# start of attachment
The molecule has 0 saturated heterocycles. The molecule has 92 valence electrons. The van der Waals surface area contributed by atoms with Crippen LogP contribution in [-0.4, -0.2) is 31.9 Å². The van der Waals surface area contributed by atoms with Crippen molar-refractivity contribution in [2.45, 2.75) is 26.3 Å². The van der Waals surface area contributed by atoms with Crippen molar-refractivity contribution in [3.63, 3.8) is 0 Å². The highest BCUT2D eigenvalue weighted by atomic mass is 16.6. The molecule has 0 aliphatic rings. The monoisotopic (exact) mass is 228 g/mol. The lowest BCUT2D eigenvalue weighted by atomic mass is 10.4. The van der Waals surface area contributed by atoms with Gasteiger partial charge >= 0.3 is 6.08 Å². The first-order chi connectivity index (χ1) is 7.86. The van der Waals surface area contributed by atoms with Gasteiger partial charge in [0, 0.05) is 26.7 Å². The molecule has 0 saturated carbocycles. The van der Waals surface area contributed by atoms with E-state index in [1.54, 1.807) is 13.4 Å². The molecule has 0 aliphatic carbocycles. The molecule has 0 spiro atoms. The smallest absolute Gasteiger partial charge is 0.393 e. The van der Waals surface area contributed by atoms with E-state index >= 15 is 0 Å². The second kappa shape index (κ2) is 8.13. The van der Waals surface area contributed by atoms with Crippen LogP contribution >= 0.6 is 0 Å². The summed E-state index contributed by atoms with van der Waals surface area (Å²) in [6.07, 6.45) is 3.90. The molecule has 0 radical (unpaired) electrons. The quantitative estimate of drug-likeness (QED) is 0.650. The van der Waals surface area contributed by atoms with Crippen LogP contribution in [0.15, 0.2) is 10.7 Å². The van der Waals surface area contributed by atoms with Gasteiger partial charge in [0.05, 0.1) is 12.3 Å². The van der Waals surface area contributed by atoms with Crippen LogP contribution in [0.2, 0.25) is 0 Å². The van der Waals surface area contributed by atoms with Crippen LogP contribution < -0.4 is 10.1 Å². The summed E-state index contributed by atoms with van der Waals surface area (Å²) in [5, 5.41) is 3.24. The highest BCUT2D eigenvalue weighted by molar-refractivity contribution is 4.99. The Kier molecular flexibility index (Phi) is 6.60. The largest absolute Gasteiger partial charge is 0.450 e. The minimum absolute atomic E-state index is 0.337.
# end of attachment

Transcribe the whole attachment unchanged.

The molecule has 0 saturated heterocycles. The molecule has 92 valence electrons. The van der Waals surface area contributed by atoms with Crippen LogP contribution in [-0.4, -0.2) is 31.9 Å². The van der Waals surface area contributed by atoms with Crippen molar-refractivity contribution in [2.45, 2.75) is 26.3 Å². The van der Waals surface area contributed by atoms with Crippen molar-refractivity contribution in [3.63, 3.8) is 0 Å². The highest BCUT2D eigenvalue weighted by atomic mass is 16.6. The molecule has 0 aliphatic rings. The monoisotopic (exact) mass is 228 g/mol. The lowest BCUT2D eigenvalue weighted by atomic mass is 10.4. The van der Waals surface area contributed by atoms with Gasteiger partial charge >= 0.3 is 6.08 Å². The first-order chi connectivity index (χ1) is 7.86. The van der Waals surface area contributed by atoms with Gasteiger partial charge in [0, 0.05) is 26.7 Å². The molecule has 0 saturated carbocycles. The van der Waals surface area contributed by atoms with E-state index in [1.54, 1.807) is 13.4 Å². The molecule has 0 aliphatic carbocycles. The molecule has 0 spiro atoms. The smallest absolute Gasteiger partial charge is 0.393 e. The van der Waals surface area contributed by atoms with E-state index >= 15 is 0 Å². The second kappa shape index (κ2) is 8.13. The van der Waals surface area contributed by atoms with Crippen LogP contribution >= 0.6 is 0 Å². The summed E-state index contributed by atoms with van der Waals surface area (Å²) in [6.07, 6.45) is 3.90. The molecule has 0 radical (unpaired) electrons. The quantitative estimate of drug-likeness (QED) is 0.650. The van der Waals surface area contributed by atoms with Crippen LogP contribution in [0.15, 0.2) is 10.7 Å². The van der Waals surface area contributed by atoms with Gasteiger partial charge in [0.05, 0.1) is 12.3 Å². The van der Waals surface area contributed by atoms with Crippen LogP contribution in [0.2, 0.25) is 0 Å². The van der Waals surface area contributed by atoms with Crippen LogP contribution < -0.4 is 10.1 Å². The summed E-state index contributed by atoms with van der Waals surface area (Å²) in [5, 5.41) is 3.24. The highest BCUT2D eigenvalue weighted by molar-refractivity contribution is 4.99. The Kier molecular flexibility index (Phi) is 6.60. The largest absolute Gasteiger partial charge is 0.450 e. The minimum absolute atomic E-state index is 0.337.